“He has another follow-up and another scan in the early part of September. Obviously, it’s been a lot of appropriate rest, a lot of rehab. There have been some good strides here certainly in the last month or few weeks, but we’re not going to know that until after that early September timeframe.”
The Celtics are understandably going to be cautious with Thomas, while Thomas wants to prove he is healthy and has no ill effects from the injury as he enters a contract year (one where he expects to get PAID). Also, the Celtics could use him in camp as they start to figure out how he and Gordon Hayward can share playmaking duties.
Still, from the outset, the timelines have suggested he should be ready for camp in late September. Coaches are just cautious on these things by nature.
LeBron James has four NBA MVP trophies in his case. (Does he keep that case in his home in Akron or the one in Los Angeles… that’s a question for another day.) Only Kareem Abdul-Jabbar (six) and Michael Jordan (five) have more.
Could LeBron James add a fifth to his case this season?
Allen Iverson said yes at last weekend’s Big3 playoffs in Seattle.
LeBron was fourth in preseason odds to win the MVP at 15/2, behind Russell Westbrook, Kevin Durant, and Kawhi Leonard.
To me, LeBron could be a good bet. If/when Kyrie Irving is traded, the chances of LeBron getting the MVP go up. If LeBron puts up impressive numbers (again) and leads a depleted Cavaliers team to a top two seed in the East, he is certainly going to be in consideration. And should be.
It’s a long season, and personally, I think you need to get midway through the season before seriously considering the year-end awards. But history says LeBron will be in the mix, and Allen Iverson could be proven prophetic.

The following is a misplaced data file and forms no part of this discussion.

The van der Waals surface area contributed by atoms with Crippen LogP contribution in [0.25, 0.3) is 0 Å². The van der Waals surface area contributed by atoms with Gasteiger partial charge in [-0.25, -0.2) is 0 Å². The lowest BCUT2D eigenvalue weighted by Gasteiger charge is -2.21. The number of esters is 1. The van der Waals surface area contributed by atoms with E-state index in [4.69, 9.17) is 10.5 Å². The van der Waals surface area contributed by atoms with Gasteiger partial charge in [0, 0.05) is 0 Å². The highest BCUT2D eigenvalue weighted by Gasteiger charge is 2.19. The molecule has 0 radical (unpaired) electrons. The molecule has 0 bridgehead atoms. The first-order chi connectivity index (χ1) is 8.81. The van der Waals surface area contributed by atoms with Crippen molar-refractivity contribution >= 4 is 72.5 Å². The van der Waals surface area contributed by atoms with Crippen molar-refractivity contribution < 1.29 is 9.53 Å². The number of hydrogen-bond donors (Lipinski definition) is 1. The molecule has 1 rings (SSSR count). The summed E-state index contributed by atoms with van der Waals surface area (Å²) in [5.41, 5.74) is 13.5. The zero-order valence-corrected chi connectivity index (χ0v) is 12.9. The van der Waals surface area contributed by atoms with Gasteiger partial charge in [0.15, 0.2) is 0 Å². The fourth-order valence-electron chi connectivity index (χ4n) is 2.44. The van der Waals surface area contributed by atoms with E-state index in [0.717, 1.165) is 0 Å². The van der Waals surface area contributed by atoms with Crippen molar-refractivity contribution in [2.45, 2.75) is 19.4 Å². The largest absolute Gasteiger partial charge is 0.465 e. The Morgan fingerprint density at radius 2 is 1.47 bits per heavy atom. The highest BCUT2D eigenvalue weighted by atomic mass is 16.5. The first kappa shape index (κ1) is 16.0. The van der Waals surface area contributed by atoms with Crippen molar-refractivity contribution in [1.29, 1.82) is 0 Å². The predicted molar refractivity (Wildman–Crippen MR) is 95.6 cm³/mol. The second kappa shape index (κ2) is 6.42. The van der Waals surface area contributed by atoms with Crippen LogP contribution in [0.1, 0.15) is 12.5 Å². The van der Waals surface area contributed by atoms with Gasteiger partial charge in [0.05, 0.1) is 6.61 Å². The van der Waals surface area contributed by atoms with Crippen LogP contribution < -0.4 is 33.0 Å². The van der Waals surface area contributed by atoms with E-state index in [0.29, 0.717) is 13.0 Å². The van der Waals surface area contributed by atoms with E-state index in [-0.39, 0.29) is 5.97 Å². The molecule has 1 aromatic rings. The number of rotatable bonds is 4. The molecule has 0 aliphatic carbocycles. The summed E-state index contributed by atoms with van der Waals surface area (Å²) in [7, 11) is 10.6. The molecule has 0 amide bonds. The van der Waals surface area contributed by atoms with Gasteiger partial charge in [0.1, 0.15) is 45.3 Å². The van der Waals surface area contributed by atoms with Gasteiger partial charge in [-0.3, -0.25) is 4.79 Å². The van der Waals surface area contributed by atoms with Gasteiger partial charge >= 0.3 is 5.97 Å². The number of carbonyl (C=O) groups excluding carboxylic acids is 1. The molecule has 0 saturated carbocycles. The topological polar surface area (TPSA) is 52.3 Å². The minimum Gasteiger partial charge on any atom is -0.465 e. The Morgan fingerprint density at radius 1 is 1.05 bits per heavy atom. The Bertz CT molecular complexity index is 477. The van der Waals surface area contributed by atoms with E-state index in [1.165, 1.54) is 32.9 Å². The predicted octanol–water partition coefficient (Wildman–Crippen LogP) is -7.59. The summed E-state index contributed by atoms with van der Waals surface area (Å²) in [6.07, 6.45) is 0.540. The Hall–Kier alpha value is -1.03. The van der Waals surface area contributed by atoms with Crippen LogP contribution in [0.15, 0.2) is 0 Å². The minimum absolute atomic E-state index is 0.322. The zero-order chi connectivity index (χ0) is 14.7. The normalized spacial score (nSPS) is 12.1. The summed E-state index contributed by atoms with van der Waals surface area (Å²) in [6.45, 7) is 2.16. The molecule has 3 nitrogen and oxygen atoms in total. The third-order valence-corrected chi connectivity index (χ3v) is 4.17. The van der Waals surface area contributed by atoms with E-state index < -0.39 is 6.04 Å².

With the cooler-than-I-expected solar eclipse on Monday came a lot of bad solar eclipse jokes on Twitter. Because that’s what Twitter does. Especially the NBA Twitterverse. We knew a lot of “where on the flat earth will Kyrie Irving watch the eclipse?” jokes were coming.
There were a couple of good ones, however.
Appropriately, the Phoenix Suns won the day.
One personal favorite here, an old meme that never goes out of style.
The NBA, at the Pacers’ request, is investigating whether the Lakers tampered by making impressible contact with Paul George.
Bob Kravitz of WTHR
In fact, there’s word that other small- and mid-market team officials have reached out to the Pacers and told them, “Good for you. Fight the good fight.”
Small-market teams whine too much about the disadvantages they face, but tampering isn’t really a market-size issue. Remember, under Mitch Kupchak, the Lakers were known as the only team that didn’t tamper.
The Lakers have advantages because George is from the area, and Los Angeles offers immense marketability. That’d be true whether or not they contacted George or his agent before he officially became a free agent.
I understand the desire to take down the big, bad Lakers – especially now that they appear poised to become truly big and bad again. But it’s hard to find a team that can cast a stone at them from anywhere other than a glass house.